Problems with Jaegwon Kim’s Version of Physicalism
by J.P. Moreland
- Title: If You Can't Reduce, You Must Eliminate: Why Kim's Version of Physicalism Isn't Close Enough
- Date: 2005
- Source: Philosophia Christi 7:2 (Winter 2005), 463-473.
- Article Type: Journal Article
- Audience: Advanced
- Kingdom Categories: Life of the Mind
Jaegwon Kim's book reads like a battle-tested, veteran general, providing a summary to the combatants of sixty years of warfare, along with an assessment of the current battlefield and a declaration of the only way forward. His central thesis - pronouncement might be better - is this: Given that physicalism is the only credible worldview we have, the only way to preserve mental causation is to reduce functionally the mental to the physical. Substance dualism cannot account for mental causation, Nagelian reduction is dead, and type physicalism is just false when it comes to qualia. Cognitive mental states can be functionally reduced, so cognition and agency can be saved, but the intrinsic features of qualia cannot. We can functionally reduce the relational aspects of qualia used to sort and discriminate among kinds of qualia, but their intrinsic features are irreducible. Since qualia are real yet epiphenomenal, we are struck with them, and that means the physicalism tout court fails. But the failure is one we can live with and we end up with a form of physicalism that is close enough, or so Kim tries to convince us.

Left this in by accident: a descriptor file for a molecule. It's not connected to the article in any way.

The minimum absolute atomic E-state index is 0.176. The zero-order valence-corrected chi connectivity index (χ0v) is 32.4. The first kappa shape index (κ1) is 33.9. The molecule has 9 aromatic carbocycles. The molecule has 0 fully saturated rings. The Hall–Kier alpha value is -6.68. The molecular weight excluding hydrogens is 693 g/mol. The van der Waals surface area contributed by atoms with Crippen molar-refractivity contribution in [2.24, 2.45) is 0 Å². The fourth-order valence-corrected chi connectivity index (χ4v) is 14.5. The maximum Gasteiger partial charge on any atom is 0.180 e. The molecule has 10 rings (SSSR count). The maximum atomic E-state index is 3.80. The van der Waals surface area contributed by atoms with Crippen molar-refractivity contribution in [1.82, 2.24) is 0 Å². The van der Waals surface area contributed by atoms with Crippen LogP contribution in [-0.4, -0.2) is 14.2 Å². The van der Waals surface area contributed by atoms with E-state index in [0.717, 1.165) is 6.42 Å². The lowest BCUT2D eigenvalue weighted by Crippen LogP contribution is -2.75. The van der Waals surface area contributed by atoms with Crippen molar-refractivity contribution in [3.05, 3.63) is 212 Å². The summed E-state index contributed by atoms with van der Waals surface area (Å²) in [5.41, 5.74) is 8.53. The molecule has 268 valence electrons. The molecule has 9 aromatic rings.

I have interacted with Kim's influential work in a variety of my books and journal articles that discuss issues of philosophy of mind and philosophical anthropology. As I have tried to do in my own writings that criticize physicalism, it is important to locate their claims within the broader worldview implications of naturalism.
Related Content: If this article interests you, you might also want to consider the following:
- Consciousness and the Existence of God (book)
- The Recalcitrant Imago Dei (book)
- Naturalism (book)
- Body & Soul (book)
- Philosophical Foundations For A Christian Worldview (book)
- Blackwell Companion to Natural Theology (book)
- Christian Perspectives on Being Human (book)
- It offers a succinct, philosophical critique of Jaegwon Kim's Physicalism, or Something Near Enough
- It offers insight into the worldview implications for naturalism if Kim's physicalism is adopted.
- It is a helpful example of how to critique physicalistic assumptions.